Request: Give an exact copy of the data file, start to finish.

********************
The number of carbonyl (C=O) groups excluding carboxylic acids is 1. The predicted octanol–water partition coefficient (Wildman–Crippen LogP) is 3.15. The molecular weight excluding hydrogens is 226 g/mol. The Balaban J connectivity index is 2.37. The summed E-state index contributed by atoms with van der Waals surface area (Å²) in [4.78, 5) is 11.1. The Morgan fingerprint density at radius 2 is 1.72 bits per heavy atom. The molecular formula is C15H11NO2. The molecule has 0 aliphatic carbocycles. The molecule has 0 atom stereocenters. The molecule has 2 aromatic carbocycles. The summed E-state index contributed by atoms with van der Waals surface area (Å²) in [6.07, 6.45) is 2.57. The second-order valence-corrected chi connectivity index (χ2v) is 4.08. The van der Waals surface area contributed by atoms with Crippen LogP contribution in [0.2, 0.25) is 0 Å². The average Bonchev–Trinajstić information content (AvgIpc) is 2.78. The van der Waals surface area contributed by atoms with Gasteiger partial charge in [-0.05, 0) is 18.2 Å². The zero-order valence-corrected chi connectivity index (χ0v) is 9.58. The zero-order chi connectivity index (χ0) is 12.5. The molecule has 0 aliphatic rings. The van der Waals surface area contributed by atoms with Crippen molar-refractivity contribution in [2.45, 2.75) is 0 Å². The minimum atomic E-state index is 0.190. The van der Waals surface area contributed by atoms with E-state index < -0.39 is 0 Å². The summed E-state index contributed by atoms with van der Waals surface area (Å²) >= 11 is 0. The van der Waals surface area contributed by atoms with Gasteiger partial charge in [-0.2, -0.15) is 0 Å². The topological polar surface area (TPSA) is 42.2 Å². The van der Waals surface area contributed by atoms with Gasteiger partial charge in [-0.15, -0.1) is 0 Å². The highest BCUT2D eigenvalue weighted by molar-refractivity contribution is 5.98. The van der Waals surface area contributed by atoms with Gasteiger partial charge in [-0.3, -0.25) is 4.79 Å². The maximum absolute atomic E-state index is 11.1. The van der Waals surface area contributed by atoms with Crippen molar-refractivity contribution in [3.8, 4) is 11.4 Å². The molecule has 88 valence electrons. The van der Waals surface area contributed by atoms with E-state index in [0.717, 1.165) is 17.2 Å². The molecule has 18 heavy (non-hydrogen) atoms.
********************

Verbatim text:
The number of carbonyl (C=O) groups excluding carboxylic acids is 1. The predicted octanol–water partition coefficient (Wildman–Crippen LogP) is 3.15. The molecular weight excluding hydrogens is 226 g/mol. The Balaban J connectivity index is 2.37. The summed E-state index contributed by atoms with van der Waals surface area (Å²) in [4.78, 5) is 11.1. The Morgan fingerprint density at radius 2 is 1.72 bits per heavy atom. The molecular formula is C15H11NO2. The molecule has 0 aliphatic carbocycles. The molecule has 0 atom stereocenters. The molecule has 2 aromatic carbocycles. The summed E-state index contributed by atoms with van der Waals surface area (Å²) in [6.07, 6.45) is 2.57. The second-order valence-corrected chi connectivity index (χ2v) is 4.08. The van der Waals surface area contributed by atoms with Crippen LogP contribution in [0.2, 0.25) is 0 Å². The average Bonchev–Trinajstić information content (AvgIpc) is 2.78. The van der Waals surface area contributed by atoms with Gasteiger partial charge in [-0.05, 0) is 18.2 Å². The zero-order valence-corrected chi connectivity index (χ0v) is 9.58. The zero-order chi connectivity index (χ0) is 12.5. The molecule has 0 aliphatic rings. The van der Waals surface area contributed by atoms with Crippen molar-refractivity contribution in [2.45, 2.75) is 0 Å². The minimum atomic E-state index is 0.190. The van der Waals surface area contributed by atoms with E-state index < -0.39 is 0 Å². The summed E-state index contributed by atoms with van der Waals surface area (Å²) >= 11 is 0. The van der Waals surface area contributed by atoms with Gasteiger partial charge in [-0.2, -0.15) is 0 Å². The topological polar surface area (TPSA) is 42.2 Å². The van der Waals surface area contributed by atoms with Gasteiger partial charge in [-0.15, -0.1) is 0 Å². The highest BCUT2D eigenvalue weighted by molar-refractivity contribution is 5.98. The van der Waals surface area contributed by atoms with Gasteiger partial charge in [-0.3, -0.25) is 4.79 Å². The maximum absolute atomic E-state index is 11.1. The van der Waals surface area contributed by atoms with Crippen molar-refractivity contribution in [3.8, 4) is 11.4 Å². The molecule has 88 valence electrons. The van der Waals surface area contributed by atoms with E-state index in [0.717, 1.165) is 17.2 Å². The molecule has 18 heavy (non-hydrogen) atoms.